The lines below (emphasis: mine) are taken out of a letter (see here) dated August 2nd, 2013 sent by 4 US Senators requesting the US International Trade Commission (USITC) to investigate India’s international trade (read: IP) policies.
“Based on the survey and analysis of results, and to the extent feasible, a summary of U.S. firms’ perception of (1) recent changes in India’s trade and investment policies in selected sectors and (2) the effects of these changes on U.S. firms’ strategies towards India …” … “In preparing its report, we do not expect the Commission to make findings regarding the legal merits of any Indian laws or policies.”
These lines, interestingly enough, show exactly the approach that the major IP lobbies in US have held since pre-TRIPS up till the USITC and USTR Special 301 Public hearings held a couple of weeks ago. This approach being – focusing on creating and then spreading a strong perception of what needs to be done according to industry players that benefit from unregulated IP policies and then lobbying for policies based on these perceptions, rather than on ground realities and facts. While this has happened in a number of ways over the years, in this two part series I shall focus on two main ‘perception’ changing moments – (1) the initiation of substantive IP harmonization around the world; and (2) the recent fear mongering happening around India’s game-changing pharma patent regime. Interestingly enough, the ‘perception’ creation in part 1 leads to a somewhat historical and theoretical discussion which directly feeds into the more practical discussion of the ‘perception’ creation discussed in part 2.
Initiation of substantive IP harmonization
As we all know, after the signing of the WTO Agreements, the TRIPS Agreement now forms the bulk of international IP norm. It’s also now common to hear that the TRIPS is the minimum accepted baseline for IP norms as all (WTO) countries have signed on to it. However, the story behind how the Agreement came about reveals much about why (non-developed) countries are often reluctant to go beyond this minimum baseline. Given that exercising IP rights are a type of (limited) monopolistic behaviour, (regardless of whether justified or not), it is also worth examining how these became an integral part of the global trade agreements aimed at lowering barriers to the marketplace which one would assume would be against any type of monopolistic behaviour.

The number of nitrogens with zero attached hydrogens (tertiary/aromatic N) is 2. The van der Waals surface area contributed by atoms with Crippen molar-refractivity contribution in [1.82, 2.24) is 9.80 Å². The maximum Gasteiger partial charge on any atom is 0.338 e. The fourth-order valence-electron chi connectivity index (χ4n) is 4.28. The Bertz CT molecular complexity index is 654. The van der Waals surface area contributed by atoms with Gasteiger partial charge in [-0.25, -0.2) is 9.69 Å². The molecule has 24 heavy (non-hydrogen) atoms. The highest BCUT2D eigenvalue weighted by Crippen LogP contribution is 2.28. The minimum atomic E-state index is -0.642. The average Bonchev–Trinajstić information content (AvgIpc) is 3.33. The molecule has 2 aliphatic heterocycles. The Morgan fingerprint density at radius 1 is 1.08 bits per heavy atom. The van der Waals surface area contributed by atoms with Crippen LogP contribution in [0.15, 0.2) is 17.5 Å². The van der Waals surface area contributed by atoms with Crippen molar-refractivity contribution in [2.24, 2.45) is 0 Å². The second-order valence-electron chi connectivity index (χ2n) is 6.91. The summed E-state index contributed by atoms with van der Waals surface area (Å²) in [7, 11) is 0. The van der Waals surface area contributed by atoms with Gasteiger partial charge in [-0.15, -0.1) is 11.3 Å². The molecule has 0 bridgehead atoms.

As IP rights weren’t something most governments or general academia had had much experience with at the time, most of the ‘expert advice’ inevitably came from the only ones who were then engaged with it – attorneys and corporate counsels who had much to gain from maximalist IP policies. Six months prior to the launch of the Uruguay round (Sept, 1986 – which led to the creation of the WTO Agreements, and hence, TRIPS Agreement), twelve heads of various MNCs got together to form the Intellectual Property Commission (IPC). These MNCs included Pfizer, IBM, Bristol Myers, Johnson & Johnson, Hewlett-Packard, Warner, Merck and GM – all companies which benefited from strong IP protection. Well aware of the possibilities that the enthusiasm for a global trading institution opened up, these IPC members quickly mobilized their (MNC) counterparts in Britain, Germany, France and Japan – stressing that ‘IP matters were too important to be left to their governments’ ¹ – effectively building a strong transnational coalition of lobbyists who stood to gain from maximalist IP policies, and who didn’t have any note-worthy countering voices.
Thus when the IPC teamed up with the UNICE (Union of Industrial and Employers’ Confederation of Europe – a conglomerate of 32 pan-European federations, now renamed as BusinessEurope) and Keidanren (a similar Japanese organization that represents nearly all branches of industry in Japan), the trio made a formidable lobby group, with governments being swayed very easily by their voices. For the first time, industry players from different sectors (e.g., Hollywood, Pharma, etc) were brought together in a strategic move to present their demands as a combined package under the umbrella of a ‘strong, harmonized IP regime’. The IPC ended up drafting the document which went on to form the basis of the TRIPS Agreement – and got nearly everything they wanted in the final document. It’s interesting to note that one of the things they specifically did not want was the allowance of compulsory licenses (CLs) in the Agreement. However, UNICE and Keidanren insisted that CLs be in the Agreement and the IPC dropped their anti-CL claim to keep the Europeans and Japanese on board with them for everything else.